jump to navigation

Red skies in the evening December 15, 2008

Posted by Sarah in random.
Tags: , ,
add a comment

Today’s APOD is very pretty and fits in with my mood today.

Image credit: Terry Holdsclaw

APOD: Galaxy Nom November 27, 2008

Posted by Sarah in science.
Tags: ,
add a comment

Today’s Astronomy Picture of the Day speaks for itself: big galaxy, eats small galaxy (nom!). PIcture was taken with the Danish 1.5 m telescope at La Silla. Pretty! Enjoy, Happy Thanksgiving if you’re in the US and OMG I hope you’re ok if you’re in Mumbai.

Image credit: Robert Gendler, Jan-Erik Ovaldsen, Allan Hornstrup, IDA

APOD: The wonky disk of NGC7331 October 22, 2008

Posted by Sarah in science.
Tags: , ,
add a comment
Spiral galaxy NGC7331

Spiral galaxy NGC7331

Today’s Astronomy Picture of the Day (APOD) is really gorgeous. This image of spiral galaxy NGC7331, found in the constellation of Pegasus and located at a distance of approximately 50 million lightyears, was taken with the optical LAICA instrument on the Zeiss 3.5-m telescope at Calar Alto Observatory in Spain. The exquisite quality of the picture shows the clear warping in the disk of the galaxy.  Commonly observed in spiral galaxies, warped disks are thought to be the result of past encounters with other galaxies, or some kind of gravitational interaction with other nearby galaxies.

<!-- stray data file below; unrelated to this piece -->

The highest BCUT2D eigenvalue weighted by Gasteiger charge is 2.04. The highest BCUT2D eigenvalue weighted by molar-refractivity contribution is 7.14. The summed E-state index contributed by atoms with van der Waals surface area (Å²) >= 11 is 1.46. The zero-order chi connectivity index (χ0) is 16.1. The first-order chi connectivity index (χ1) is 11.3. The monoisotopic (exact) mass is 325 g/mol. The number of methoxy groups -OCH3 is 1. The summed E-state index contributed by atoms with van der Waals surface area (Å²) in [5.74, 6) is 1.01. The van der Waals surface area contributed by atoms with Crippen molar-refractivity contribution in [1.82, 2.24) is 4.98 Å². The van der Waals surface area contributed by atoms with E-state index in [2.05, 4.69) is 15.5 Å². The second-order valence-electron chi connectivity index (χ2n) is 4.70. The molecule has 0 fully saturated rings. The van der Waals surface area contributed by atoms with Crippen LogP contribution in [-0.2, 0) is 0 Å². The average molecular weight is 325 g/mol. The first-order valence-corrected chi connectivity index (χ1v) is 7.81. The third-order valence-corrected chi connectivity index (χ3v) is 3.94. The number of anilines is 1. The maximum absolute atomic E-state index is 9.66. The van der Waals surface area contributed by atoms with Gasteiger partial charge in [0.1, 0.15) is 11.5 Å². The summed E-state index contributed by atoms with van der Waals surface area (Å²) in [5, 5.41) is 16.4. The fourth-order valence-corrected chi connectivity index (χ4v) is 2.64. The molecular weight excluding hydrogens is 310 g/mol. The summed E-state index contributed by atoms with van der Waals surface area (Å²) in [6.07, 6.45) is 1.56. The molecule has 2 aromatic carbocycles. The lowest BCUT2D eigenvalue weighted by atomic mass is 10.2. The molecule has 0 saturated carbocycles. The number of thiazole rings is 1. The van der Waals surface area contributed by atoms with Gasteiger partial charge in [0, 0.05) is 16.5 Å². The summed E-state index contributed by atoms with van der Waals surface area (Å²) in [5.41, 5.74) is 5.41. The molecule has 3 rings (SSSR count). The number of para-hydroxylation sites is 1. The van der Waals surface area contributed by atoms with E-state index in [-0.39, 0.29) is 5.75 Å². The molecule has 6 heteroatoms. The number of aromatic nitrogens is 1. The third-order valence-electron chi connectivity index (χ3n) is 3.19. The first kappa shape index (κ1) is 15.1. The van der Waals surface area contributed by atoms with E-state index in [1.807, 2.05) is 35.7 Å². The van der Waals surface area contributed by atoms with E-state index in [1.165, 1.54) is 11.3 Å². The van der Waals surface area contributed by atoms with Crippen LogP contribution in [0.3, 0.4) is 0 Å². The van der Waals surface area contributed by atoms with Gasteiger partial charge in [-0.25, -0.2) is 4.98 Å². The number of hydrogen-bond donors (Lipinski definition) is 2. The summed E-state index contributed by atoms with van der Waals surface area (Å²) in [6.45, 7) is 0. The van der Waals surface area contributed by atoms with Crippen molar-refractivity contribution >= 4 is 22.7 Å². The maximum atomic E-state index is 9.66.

(more…)

APOD: Another science myth bites the dust September 21, 2008

Posted by Sarah in random.
Tags: , ,
add a comment

I didn’t even know about this myth – but apparently some people believe that the equinoxes are the only day of the year when you can balance eggs on their ends (riiiight).

Twice a year the path of the Sun crosses the Earth’s equator, making night and day precisely the same length. Most people know these days as the start of springtime (the vernal equinox) and the start of autumn (the autumnal equinox). Of course the vernal equinox in the northern hemisphere is the autumnal equinox in the South, and so on. The northern automnal equinox takes place tomorrow!

Anyway so today’s APOD shows photographic evidence that this is not the case, courtesy of mr. Bad Astronomer Phil Plait, who managed the extraordinary feat in late October back in 1998.

Oh look, he even posted a little video with instructions on how to repeat the experiment with your own equipment. In that case, I’ll excuse him the sloppiness of the original experiment in showing no evidence of the date the photo was taken.

Clap clap.

APOD: Birthplace of massive stars August 29, 2008

Posted by Sarah in science.
Tags: , , ,
add a comment

Today’s APOD image is very impressive – AND taken in the infrared with the excellent Spitzer Space Telescope. It shows one of our galaxy’s best-known regions where massive stars are being born, called W5. It lies about 6500 light years away and measures over 200 light years across.

Generations of Stars in W5 Credit Lori Allen, Xavier Koenig (Harvard-Smithsonian CfA) et al., JPL-Caltech, NASA

Generations of Stars in W5 Credit Lori Allen, Xavier Koenig (Harvard-Smithsonian CfA) et al., JPL-Caltech, NASA

(more…)

Follow

Get every new post delivered to your Inbox.